More than one in four teenage girls is infected with common sexually transmitted diseases, federal researchers reported Tuesday. Almost half of black...
FORT LAUDERDALE, Fla. — More than one in four teenage girls is infected with common sexually transmitted diseases, federal researchers reported Tuesday. Almost half of black teens were infected.
Young women ages 14 to 19 in “alarming” numbers are contracting human papilloma virus, chlamydia, genital herpes and trichomoniasis, a common parasite, said Dr. Sara Forhan, a researcher at the U.S. Centers for Disease Control and Prevention (CDC) who led the study team.
An estimated 3.2 million have one or more of those four sexually transmitted diseases, or STDs.
The two most common diseases were HPV, at 18 percent, and chlamydia, at 4 percent, according to the analysis, part of the National Health and Nutrition Examination Survey.
Most Read Local Stories
- Worker dies in fall at Sound Transit light-rail construction site in Bellevue
- Those grand plans for Seattle waterfront? Time for property owners to pay up, city says
- Paul Allen, Nick Hanauer give $1M each to Washington state initiative pushing new firearms regulations
- Two attacked by cougar identified; wildlife officials say predator was ‘emaciated'
- City of Seattle and family of relatives killed by repeat drunken driver settle lawsuit for $13 million
Among the infected women, 15 percent had more than one sexually transmitted disease.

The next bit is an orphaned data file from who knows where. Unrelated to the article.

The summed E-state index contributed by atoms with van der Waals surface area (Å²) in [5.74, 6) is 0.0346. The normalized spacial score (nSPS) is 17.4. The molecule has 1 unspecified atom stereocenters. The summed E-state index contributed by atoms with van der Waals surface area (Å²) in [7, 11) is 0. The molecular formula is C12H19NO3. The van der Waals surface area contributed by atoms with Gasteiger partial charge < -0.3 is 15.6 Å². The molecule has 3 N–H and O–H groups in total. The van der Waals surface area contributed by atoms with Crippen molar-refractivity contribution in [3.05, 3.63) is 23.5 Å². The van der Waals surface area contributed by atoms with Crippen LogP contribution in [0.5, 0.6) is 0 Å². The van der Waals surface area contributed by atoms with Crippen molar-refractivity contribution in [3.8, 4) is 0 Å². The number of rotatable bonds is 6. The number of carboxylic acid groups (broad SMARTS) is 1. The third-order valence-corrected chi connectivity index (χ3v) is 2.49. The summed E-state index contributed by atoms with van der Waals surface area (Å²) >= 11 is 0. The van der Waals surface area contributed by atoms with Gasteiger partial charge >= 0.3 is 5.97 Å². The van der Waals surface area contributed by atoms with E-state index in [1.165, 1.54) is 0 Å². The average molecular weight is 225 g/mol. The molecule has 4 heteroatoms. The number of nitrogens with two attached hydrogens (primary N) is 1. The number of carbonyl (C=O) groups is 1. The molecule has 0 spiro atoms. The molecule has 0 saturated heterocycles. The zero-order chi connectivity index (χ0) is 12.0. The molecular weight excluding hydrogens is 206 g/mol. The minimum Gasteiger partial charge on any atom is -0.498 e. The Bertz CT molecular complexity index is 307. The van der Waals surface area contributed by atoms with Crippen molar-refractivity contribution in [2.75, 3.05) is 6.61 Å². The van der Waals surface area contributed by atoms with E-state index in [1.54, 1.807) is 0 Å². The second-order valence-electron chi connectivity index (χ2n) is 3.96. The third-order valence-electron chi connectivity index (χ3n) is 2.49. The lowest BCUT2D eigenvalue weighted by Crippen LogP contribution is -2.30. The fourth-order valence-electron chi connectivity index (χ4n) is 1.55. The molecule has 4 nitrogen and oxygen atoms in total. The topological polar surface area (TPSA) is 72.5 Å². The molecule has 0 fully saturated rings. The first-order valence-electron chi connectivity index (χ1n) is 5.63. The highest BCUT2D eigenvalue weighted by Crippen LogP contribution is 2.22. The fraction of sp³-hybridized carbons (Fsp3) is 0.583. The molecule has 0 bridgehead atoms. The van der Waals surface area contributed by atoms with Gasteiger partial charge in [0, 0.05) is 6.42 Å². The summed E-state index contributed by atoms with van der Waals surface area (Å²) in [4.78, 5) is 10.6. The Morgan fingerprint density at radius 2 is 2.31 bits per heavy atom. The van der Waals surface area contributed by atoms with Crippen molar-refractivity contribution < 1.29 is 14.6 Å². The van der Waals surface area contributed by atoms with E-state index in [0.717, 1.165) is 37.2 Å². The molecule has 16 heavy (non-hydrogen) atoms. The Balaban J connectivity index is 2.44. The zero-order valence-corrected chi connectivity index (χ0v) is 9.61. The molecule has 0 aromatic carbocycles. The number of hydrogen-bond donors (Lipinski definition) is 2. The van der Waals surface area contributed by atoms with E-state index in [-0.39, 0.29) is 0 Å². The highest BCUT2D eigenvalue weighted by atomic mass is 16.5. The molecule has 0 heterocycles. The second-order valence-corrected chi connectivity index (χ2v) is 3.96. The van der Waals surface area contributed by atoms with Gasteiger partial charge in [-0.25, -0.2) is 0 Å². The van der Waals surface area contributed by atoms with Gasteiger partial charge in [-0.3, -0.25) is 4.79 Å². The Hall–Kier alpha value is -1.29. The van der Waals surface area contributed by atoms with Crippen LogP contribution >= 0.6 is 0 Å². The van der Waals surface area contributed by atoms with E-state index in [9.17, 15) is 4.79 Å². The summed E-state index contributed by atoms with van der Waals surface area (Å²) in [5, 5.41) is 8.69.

Women may be unaware that they are infected. But the diseases, which are infections caused by bacteria, viruses and parasites, can produce acute symptoms and lead to such long-term ailments as infertility and cancer.
STD rates were higher among black female teens, with 48 percent infected compared to 20 percent of white and Mexican teens, the study showed.
CDC officials blamed the disparity partially on a lack of access to health care and education, but said the main reason is that STDs are more prevalent in the black community, making each sexual encounter more risky.
The four STDs are not considered as serious as HIV/AIDS, gonorrhea and syphilis, which were not tracked in the study. But all can damage the body if left untreated. HPV can cause cervical cancer, the bacterial infection chlamydia can lead to abnormal pregnancies, and genital herpes viruses and the parasite trichomoniasis can make it easier to contract HIV/AIDS.
The study showed that about half of teens reported being sexually active and about 40 percent of those were infected.
Information from The New York Times is included in this report.